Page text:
Federal agency plans regulations on servicing of mortgages
THE AGENCY Consumer Financial Protection Bureau
THE ISSUE When consumers take out a mortage, the lender often turns it over to a servicing company that administers the loan. Servicing companies have faced criticism for such things as robo-signing of foreclosure documents and losing materials from borrowers who are seeking changes to their loans, the agency said. New rules are required by the Dodd-Frank Wall Street Reform and Consumer Protection Act.
WHATS PROPOSED A series of regulations over mortgage servicing will help consumers by eliminating surprises and putting service back in mortgage servicing, the agency said.
Mortgage-servicing companies would be required to provide:
- Easy-to-understand billing statements that include the amount due and ways previous payments were applied to the loan.
- Adequate warning of changes in payments or interest rates and more information about what consumers can do if they cant afford the increased payments.
- Quick responses to borrowers wanting to know the amount needed to pay off a mortgage.
- Prompt credit when a payment is received and clearer information about how partial payments are handled.
- Protection for consumers when a company plans to buy insurance on the property if it thinks the borrowers insurance has lapsed. Borrowers would have to be notified twice before forced insurance is permitted.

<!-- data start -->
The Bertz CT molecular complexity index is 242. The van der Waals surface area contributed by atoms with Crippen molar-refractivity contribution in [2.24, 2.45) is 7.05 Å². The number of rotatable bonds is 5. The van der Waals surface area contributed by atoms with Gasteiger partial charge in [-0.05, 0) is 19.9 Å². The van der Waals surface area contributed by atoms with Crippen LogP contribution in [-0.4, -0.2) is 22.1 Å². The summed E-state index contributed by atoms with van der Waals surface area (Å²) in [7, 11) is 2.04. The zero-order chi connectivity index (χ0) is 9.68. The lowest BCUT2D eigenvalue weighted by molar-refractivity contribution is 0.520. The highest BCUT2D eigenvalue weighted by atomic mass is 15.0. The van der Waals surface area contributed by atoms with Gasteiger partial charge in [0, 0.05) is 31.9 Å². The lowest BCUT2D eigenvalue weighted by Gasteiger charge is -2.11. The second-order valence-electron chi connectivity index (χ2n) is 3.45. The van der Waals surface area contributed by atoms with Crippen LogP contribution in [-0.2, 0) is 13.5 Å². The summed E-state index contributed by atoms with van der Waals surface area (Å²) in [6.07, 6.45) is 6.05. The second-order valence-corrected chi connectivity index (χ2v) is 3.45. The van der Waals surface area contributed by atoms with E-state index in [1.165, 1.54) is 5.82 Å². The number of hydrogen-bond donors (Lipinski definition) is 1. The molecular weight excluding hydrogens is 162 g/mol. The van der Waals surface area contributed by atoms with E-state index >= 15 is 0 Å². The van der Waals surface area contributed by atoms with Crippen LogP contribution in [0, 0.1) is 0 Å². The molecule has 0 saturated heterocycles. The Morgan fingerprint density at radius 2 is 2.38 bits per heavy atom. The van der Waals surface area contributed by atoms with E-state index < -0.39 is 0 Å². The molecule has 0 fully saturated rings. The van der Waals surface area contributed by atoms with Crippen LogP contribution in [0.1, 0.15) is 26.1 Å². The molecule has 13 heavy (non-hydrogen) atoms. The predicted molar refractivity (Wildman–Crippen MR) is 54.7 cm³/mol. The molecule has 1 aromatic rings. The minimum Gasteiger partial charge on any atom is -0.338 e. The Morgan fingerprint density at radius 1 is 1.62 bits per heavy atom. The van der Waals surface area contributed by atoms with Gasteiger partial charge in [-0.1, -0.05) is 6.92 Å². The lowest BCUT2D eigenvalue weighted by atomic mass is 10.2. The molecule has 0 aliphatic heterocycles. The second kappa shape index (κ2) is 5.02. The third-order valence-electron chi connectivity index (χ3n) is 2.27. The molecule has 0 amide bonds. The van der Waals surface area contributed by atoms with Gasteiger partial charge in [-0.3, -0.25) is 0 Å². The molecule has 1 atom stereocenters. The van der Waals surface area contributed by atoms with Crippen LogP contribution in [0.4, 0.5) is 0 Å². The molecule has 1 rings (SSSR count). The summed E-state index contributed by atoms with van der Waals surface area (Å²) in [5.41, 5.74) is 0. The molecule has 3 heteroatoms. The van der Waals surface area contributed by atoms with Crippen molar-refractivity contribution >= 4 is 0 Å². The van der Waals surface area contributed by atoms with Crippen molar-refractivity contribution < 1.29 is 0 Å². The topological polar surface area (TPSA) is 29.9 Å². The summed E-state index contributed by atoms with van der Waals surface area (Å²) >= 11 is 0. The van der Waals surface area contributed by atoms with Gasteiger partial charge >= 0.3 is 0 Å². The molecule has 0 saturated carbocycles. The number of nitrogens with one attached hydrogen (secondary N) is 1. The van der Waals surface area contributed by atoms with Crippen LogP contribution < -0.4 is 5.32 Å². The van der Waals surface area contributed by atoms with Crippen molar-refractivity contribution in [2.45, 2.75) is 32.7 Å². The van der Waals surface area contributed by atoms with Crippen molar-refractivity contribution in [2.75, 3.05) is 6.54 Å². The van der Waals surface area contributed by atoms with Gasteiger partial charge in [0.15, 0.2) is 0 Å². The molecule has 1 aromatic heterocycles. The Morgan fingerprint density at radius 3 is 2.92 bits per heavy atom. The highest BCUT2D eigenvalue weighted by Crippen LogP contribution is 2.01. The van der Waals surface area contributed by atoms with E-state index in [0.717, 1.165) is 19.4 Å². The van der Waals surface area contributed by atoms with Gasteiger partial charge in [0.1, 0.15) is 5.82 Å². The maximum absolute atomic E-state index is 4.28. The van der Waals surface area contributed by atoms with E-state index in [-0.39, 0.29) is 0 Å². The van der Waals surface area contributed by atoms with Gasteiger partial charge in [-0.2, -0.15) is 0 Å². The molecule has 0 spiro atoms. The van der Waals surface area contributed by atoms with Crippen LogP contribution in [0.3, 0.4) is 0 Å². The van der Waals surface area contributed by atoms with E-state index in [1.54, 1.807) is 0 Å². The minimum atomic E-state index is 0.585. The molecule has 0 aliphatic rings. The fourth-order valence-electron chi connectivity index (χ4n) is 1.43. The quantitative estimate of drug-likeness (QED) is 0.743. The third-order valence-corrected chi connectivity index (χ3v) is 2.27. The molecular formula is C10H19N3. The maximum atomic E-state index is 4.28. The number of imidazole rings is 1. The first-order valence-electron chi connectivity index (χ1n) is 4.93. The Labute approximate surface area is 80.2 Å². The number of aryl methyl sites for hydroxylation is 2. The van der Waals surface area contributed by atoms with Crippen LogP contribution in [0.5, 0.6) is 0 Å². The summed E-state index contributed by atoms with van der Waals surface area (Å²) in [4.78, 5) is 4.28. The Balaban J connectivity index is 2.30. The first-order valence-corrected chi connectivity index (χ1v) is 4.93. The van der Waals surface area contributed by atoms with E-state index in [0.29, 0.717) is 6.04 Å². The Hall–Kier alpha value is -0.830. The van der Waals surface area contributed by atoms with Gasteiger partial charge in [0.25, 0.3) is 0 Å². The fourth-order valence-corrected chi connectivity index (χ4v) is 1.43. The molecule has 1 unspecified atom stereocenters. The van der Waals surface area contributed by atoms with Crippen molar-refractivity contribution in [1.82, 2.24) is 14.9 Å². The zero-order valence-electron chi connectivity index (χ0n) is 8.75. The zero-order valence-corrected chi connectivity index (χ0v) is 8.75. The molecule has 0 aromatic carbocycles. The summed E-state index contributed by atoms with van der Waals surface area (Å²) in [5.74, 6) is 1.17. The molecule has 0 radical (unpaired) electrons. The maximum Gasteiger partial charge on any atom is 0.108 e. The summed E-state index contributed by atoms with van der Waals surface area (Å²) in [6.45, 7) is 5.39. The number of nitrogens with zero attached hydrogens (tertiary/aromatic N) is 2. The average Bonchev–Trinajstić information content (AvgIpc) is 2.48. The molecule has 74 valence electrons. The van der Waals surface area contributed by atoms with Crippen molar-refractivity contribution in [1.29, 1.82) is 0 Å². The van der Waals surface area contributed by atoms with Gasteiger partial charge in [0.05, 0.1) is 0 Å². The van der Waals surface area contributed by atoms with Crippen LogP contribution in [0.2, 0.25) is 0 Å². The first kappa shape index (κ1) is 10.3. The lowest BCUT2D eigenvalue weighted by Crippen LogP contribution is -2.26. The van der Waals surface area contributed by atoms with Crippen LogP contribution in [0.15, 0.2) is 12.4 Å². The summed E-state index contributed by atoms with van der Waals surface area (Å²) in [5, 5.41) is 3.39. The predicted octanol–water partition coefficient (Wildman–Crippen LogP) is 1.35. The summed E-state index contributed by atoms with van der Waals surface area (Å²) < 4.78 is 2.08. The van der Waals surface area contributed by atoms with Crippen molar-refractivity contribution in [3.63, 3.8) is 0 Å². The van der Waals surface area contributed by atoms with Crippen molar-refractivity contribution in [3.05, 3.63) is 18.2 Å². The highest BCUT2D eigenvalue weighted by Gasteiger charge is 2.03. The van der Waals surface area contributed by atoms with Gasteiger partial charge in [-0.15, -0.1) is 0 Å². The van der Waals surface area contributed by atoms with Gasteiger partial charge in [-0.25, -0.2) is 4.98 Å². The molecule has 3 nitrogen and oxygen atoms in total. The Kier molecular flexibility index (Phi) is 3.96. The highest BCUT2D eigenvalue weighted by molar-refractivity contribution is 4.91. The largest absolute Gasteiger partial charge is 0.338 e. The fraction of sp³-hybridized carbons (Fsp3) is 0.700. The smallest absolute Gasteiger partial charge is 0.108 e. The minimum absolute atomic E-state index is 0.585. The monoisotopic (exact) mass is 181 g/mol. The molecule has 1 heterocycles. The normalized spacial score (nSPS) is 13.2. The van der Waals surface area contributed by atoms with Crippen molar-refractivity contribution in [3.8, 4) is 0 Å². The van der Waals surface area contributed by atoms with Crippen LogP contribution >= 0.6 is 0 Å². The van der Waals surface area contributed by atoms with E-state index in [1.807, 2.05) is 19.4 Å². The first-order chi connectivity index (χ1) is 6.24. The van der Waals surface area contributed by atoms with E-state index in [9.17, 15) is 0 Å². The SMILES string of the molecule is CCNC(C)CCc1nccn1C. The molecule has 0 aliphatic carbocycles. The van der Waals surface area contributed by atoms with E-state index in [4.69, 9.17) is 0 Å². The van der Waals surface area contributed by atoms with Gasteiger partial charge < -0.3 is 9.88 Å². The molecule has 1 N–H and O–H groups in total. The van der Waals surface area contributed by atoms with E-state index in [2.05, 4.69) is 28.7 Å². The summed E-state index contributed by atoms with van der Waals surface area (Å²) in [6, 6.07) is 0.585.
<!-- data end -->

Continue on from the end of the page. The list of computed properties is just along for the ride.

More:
- Early notification from servicers by telephone for consumers who are delinquent on payments by at least 30 days.
- Easy access to servicing staff when consumers are behind on their payments.
- Foreclosure options, including permitting consumers to appeal denials of loan modifications and delaying foreclosures if a borrowers appeal is pending or the borrower is following a loan-modification agreement.
HOW YOU CAN BE HEARD The deadline for comments is Oct. 9. Comments should be identified by the Docket No. CFPB-2012-0033 or RIN 3170-AA14 and include the agency name: Consumer Financial Protection Bureau. Comment electronically at www.regulations.gov or by mail to Monica Jackson, Office of the Executive Secretary, Bureau of Consumer Financial Protection, 1700 G Street, NW, Washington, D.C., 20552.
TO LEARN MORE Go to the Consumer Financial Protection Bureau at www.consumerfinance.gov.